can get in, you're sure he'd want to attend, and you're sure
you could pay for it even if you got no financial aid.   

Life changers…

I've made a living doing public speaking almost since the day I graduated from college.  But I never knew I was any good at it until that one day in college when I ran for an office in my fraternity and we had to get up and give a speech.  I learned something about myself that day (I would also later learn that "Rush Chair" is a pretty thankless job in a fraternity, but that's not really the point). 

In “Making the Most of College,” a Harvard education professor interviewed more than 1600 undergraduates about what had been their deepest, most meaningful college experiences.  When he asked students to think of a specific experience that changed them profoundly, four-fifths of them chose something that happened outside of the classroom.

Yes, colleges are like academic supermarkets where you can study anything that interests you.  But don't forget about the opportunities for self-discovery that take place in college, too.  What you learn in your psychology class may not ultimately be as life-changing as that one day the professor told you that she saw great potential in your work.  The one internship you get over the summer, or the time you spend writing for the school paper, or the research you do with a professor, or the volunteer work you do at a local non-profit, your college experience will give you a lot of opportunities to discover your talents, likes, dislikes and potential life paths. 

At Collegewise, we tell our kids all the time that it's not where you go to college, it's what you do while you're there.  If you spend your college years putting yourself in the positions to have these kinds of self-discoveries, you'll find them.  I don't care where you go to school–the famous colleges do not dole out life-changing experiences with any more efficiency than the non-famous ones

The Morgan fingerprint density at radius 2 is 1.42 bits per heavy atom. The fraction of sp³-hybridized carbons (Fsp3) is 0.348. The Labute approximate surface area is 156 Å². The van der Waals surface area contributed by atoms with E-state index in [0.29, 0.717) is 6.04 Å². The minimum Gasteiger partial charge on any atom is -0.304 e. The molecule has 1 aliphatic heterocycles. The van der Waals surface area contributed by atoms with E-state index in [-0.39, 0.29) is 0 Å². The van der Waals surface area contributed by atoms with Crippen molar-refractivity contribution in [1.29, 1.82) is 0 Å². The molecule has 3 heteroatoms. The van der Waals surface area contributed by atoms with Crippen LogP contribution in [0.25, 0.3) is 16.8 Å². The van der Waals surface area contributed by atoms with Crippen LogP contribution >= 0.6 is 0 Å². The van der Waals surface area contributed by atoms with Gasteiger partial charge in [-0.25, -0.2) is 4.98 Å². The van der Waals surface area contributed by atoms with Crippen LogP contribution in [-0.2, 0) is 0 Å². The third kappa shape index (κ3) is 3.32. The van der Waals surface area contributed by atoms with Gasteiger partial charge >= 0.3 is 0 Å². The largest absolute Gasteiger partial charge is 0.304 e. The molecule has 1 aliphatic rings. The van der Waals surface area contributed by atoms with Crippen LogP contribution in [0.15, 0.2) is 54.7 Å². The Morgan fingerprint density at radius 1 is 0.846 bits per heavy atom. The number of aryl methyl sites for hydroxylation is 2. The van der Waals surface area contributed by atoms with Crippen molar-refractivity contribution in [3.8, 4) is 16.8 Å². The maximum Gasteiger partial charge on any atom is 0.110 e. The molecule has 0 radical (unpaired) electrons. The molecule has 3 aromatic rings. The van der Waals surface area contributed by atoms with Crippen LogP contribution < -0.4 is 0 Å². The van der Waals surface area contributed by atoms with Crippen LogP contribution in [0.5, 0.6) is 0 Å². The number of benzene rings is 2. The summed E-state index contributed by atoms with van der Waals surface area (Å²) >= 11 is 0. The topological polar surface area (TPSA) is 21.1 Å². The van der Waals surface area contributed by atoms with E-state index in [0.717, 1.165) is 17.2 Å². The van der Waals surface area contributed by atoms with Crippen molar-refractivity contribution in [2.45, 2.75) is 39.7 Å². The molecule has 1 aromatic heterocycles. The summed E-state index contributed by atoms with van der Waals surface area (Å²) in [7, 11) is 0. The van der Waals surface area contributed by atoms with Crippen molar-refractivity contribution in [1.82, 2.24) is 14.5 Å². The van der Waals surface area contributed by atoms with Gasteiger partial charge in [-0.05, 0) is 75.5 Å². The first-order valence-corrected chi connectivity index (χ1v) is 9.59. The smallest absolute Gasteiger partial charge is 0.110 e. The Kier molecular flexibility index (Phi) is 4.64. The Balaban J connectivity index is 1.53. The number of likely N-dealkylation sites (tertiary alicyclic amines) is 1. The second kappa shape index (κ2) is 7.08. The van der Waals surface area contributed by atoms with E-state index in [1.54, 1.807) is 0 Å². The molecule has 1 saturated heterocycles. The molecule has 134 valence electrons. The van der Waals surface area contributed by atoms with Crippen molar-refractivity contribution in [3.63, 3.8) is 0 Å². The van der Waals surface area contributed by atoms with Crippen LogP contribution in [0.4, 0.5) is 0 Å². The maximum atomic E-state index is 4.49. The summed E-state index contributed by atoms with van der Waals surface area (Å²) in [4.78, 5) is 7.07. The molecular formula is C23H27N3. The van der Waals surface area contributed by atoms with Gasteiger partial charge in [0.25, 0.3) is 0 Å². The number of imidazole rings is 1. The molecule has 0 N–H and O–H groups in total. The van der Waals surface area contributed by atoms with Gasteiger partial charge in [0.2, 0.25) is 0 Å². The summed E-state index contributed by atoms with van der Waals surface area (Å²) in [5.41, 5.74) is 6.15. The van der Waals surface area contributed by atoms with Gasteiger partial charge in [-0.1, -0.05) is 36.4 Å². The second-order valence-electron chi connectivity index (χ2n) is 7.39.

That's an importing thing to keep in mind as you're searching for colleges.  Remember that the college rankings don't take these experiences into consideration.  The websites and literature and tour guides can't tell you what your discoveries will be.  But your chances to find them for yourself will be waiting for you wherever you go.

And if you're a senior who's starting to receive your college news, remember that if your dream school says "No," you'll still have these life-changing moments in college.  You'll just be doing it somewhere else.  It doesn't matter where you have them; lives change at lots of colleges.

Five college search tips for juniors and their parents

This is the time of year when a lot of juniors (and their parents) start getting serious about the college search.  That's a good thing; choosing where you apply to college is a big decision and it's not one that should be put off until the fall application season.  To help your family enjoy it a little more, here are five college search tips for juniors and their parents.